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Gov’t partially awards six-month T-bills

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PHILSTAR

THE GOVERNMENT went with a partial award of the Treasury bills (T-bill) it offered yesterday, finding room to reject higher yields as its retail bond sale has chalked up P173 billion so far.

The Bureau of the Treasury raised just P3.939 billion out of its P20-billion program for Monday’s auction, which was made up of a partial acceptance for the six-month papers.

The Treasury’s P20-billion borrowing plan for this week was divided into P6 billion each for the 91- and 182-day tenors and P8 billion for the 364-day papers.

The partial award was made even as market players wanted to place as much as P31.802 billion under these short-term papers. The government only accepted P3.939 billion in bids out of total tenders worth P11.569 billion for the 182-day tenor, which fetched an average yield of 5.975% — a slight dip from the 5.978% rate seen during the previous exercise.

The initial bids for the six-month instruments averaged 5.988%, until the Treasury capped the rates sought by banks at 5.99%.

On the other hand, the Treasury bureau rejected the P8.893 billion offers for the three-month papers as the yields averaged 5.776%, up from the 5.733% fetched during the Feb. 18 exercise.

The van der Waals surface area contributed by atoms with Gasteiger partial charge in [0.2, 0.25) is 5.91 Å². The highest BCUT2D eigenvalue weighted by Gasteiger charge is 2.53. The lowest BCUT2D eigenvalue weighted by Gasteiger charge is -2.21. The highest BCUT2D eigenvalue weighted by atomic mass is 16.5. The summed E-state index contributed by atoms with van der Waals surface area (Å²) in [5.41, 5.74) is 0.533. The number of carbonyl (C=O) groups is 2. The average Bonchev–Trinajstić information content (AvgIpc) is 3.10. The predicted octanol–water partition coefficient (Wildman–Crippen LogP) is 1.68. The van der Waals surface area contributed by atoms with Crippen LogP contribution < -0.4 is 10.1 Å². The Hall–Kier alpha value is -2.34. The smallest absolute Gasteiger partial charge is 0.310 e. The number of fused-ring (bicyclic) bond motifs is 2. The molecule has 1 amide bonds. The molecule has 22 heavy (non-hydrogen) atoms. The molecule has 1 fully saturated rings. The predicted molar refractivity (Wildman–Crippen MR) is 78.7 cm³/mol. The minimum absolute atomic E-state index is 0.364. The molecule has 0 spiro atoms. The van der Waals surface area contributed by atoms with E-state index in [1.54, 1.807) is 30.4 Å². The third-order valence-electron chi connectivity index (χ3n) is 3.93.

Some P11.34 billion in tenders for the one-year T-bills were also rejected as rates were bound to climb by 6.2 basis points to 6.114% had the government made a full award.

National Treasurer Rosalia V. De Leon said there were reasons for the government to reject the steeper bids, such as the view that inflation in February likely continued to moderate.

“The inflation trend is declining, so there’s really no room for rates to be going up,” Ms. De Leon told reporters.

“Then of course, we see even the strong outturn for the RTB (retail Treasury bonds). There’s really reason for us to reject the 91 and 364-day and partially accept the 182-day (bids).”

The government’s offer of five-year RTBs has fetched P173 billion as of March 1, with a week left for investors to purchase the instruments for as low as P5,000.

Meanwhile, inflation is broadly expected to maintain its decline for the fourth straight month. A BusinessWorld poll yielded a median estimate of 4.1% for February’s headline print, down from 4.4% the previous month.

A bond trader added that market appetite is currently for the RTBs, giving the government “room to reject” higher T-bill rates.

The trader added that this week’s auction results were expected, as the market sees bids for the retail papers swelling to P200 billion by the end of the week.

On the other hand, Ms. De Leon said authorities are eyeing to issue a fresh set of panda or renminbi-denominated bonds within the second quarter, and another samurai or yen bonds for Japanese investors possibly by the succeeding quarter.

In 2018, the state raised $1.5 billion from their panda bond float in March and $1.39 billion from the samurai notes opened in August. These usually follow a 12-month cycle, Ms. De Leon added.

A non-deal road show in Beijing and three other cities in China is scheduled later this month. This follows a Philippine economic briefing hosted by economic managers in Osaka, Japan last February. — Melissa Luz T. Lopez

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